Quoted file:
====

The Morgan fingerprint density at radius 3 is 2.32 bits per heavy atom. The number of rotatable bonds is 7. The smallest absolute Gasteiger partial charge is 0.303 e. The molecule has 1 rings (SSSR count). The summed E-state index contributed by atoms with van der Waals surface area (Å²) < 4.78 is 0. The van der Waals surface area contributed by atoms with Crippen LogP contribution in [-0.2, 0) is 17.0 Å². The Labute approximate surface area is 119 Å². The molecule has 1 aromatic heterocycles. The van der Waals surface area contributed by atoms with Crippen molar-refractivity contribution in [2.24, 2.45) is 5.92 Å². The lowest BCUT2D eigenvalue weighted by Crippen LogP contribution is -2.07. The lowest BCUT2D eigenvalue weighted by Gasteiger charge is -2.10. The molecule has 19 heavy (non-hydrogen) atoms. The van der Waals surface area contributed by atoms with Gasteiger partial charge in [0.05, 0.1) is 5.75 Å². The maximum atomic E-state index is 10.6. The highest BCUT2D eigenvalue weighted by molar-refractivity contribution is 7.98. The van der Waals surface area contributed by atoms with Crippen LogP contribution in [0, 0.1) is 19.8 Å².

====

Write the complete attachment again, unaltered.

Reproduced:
The Morgan fingerprint density at radius 3 is 2.32 bits per heavy atom. The number of rotatable bonds is 7. The smallest absolute Gasteiger partial charge is 0.303 e. The molecule has 1 rings (SSSR count). The summed E-state index contributed by atoms with van der Waals surface area (Å²) < 4.78 is 0. The van der Waals surface area contributed by atoms with Crippen LogP contribution in [-0.2, 0) is 17.0 Å². The Labute approximate surface area is 119 Å². The molecule has 1 aromatic heterocycles. The van der Waals surface area contributed by atoms with Crippen molar-refractivity contribution in [2.24, 2.45) is 5.92 Å². The lowest BCUT2D eigenvalue weighted by Crippen LogP contribution is -2.07. The lowest BCUT2D eigenvalue weighted by Gasteiger charge is -2.10. The molecule has 19 heavy (non-hydrogen) atoms. The van der Waals surface area contributed by atoms with Gasteiger partial charge in [0.05, 0.1) is 5.75 Å². The maximum atomic E-state index is 10.6. The highest BCUT2D eigenvalue weighted by molar-refractivity contribution is 7.98. The van der Waals surface area contributed by atoms with Crippen LogP contribution in [0, 0.1) is 19.8 Å².